Interactive Vegetation Phenology, Soil Moisture, and Monthly Temperature Forecasts

R. D. Koster Global Modeling and Assimilation Office, NASA GSFC, Greenbelt, Maryland

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G. K. Walker Global Modeling and Assimilation Office, NASA GSFC, Greenbelt, and Science Systems and Applications, Inc., Lanham, Maryland

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Abstract

The time scales that characterize the variations of vegetation phenology are generally much longer than those that characterize atmospheric processes. The explicit modeling of phenological processes in an atmospheric forecast system thus has the potential to provide skill to subseasonal or seasonal forecasts. We examine this possibility here using a forecast system fitted with a dynamic vegetation phenology model. We perform three experiments, each consisting of 128 independent warm-season monthly forecasts: 1) an experiment in which both soil moisture states and carbon states (e.g., those determining leaf area index) are initialized realistically, 2) an experiment in which the carbon states are prescribed to climatology throughout the forecasts, and 3) an experiment in which both the carbon and soil moisture states are prescribed to climatology throughout the forecasts. Evaluating the monthly forecasts of air temperature in each ensemble against observations—as well as quantifying the inherent predictability of temperature within each ensemble—shows that dynamic phenology can indeed contribute positively to subseasonal forecasts, though only to a small extent, with an impact dwarfed by that of soil moisture.

Corresponding author address: Randal Koster, Global Modeling and Assimilation Office, Code 610.1, NASA GSFC, Greenbelt, MD 20771. E-mail: randal.d.koster@nasa.gov

Abstract

The time scales that characterize the variations of vegetation phenology are generally much longer than those that characterize atmospheric processes. The explicit modeling of phenological processes in an atmospheric forecast system thus has the potential to provide skill to subseasonal or seasonal forecasts. We examine this possibility here using a forecast system fitted with a dynamic vegetation phenology model. We perform three experiments, each consisting of 128 independent warm-season monthly forecasts: 1) an experiment in which both soil moisture states and carbon states (e.g., those determining leaf area index) are initialized realistically, 2) an experiment in which the carbon states are prescribed to climatology throughout the forecasts, and 3) an experiment in which both the carbon and soil moisture states are prescribed to climatology throughout the forecasts. Evaluating the monthly forecasts of air temperature in each ensemble against observations—as well as quantifying the inherent predictability of temperature within each ensemble—shows that dynamic phenology can indeed contribute positively to subseasonal forecasts, though only to a small extent, with an impact dwarfed by that of soil moisture.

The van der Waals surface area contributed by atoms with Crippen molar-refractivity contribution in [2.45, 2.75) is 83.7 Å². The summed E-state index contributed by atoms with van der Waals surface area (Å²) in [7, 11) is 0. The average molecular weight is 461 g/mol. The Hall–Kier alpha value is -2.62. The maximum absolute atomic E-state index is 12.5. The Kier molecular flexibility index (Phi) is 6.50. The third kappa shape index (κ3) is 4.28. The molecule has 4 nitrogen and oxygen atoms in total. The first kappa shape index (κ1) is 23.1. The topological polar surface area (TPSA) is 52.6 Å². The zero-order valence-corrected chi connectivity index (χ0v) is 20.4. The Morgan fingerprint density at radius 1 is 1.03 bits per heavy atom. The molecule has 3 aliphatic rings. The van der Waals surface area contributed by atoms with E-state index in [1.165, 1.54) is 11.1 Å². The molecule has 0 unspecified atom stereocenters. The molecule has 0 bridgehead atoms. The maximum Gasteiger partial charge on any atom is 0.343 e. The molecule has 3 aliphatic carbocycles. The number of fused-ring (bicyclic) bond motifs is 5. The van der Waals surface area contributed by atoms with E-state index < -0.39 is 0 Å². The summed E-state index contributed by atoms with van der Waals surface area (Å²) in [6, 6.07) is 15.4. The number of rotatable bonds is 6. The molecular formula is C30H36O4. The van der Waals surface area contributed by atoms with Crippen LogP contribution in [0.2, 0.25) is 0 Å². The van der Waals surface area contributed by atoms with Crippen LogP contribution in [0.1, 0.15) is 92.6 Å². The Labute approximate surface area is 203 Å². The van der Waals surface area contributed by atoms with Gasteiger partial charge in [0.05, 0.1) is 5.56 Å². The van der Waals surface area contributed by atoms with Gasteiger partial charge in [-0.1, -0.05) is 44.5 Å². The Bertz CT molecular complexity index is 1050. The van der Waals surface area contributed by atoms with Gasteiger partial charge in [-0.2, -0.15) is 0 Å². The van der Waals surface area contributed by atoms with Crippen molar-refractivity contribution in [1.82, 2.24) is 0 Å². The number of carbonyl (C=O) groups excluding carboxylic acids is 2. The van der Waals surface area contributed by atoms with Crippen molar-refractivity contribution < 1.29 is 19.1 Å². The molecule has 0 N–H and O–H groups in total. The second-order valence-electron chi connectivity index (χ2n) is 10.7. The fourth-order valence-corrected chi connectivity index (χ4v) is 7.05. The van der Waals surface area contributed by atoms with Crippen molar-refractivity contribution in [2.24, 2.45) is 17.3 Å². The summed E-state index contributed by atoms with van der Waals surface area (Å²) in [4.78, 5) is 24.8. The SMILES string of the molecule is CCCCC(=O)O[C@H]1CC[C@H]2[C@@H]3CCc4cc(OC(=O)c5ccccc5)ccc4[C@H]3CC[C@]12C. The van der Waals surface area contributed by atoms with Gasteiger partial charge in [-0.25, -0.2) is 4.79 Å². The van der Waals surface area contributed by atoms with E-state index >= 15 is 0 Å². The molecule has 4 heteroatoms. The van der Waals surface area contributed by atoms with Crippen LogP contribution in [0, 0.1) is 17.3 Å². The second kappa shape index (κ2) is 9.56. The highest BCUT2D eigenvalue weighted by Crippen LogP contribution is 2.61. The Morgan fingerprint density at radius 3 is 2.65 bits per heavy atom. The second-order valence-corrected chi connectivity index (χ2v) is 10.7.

Corresponding author address: Randal Koster, Global Modeling and Assimilation Office, Code 610.1, NASA GSFC, Greenbelt, MD 20771. E-mail: randal.d.koster@nasa.gov
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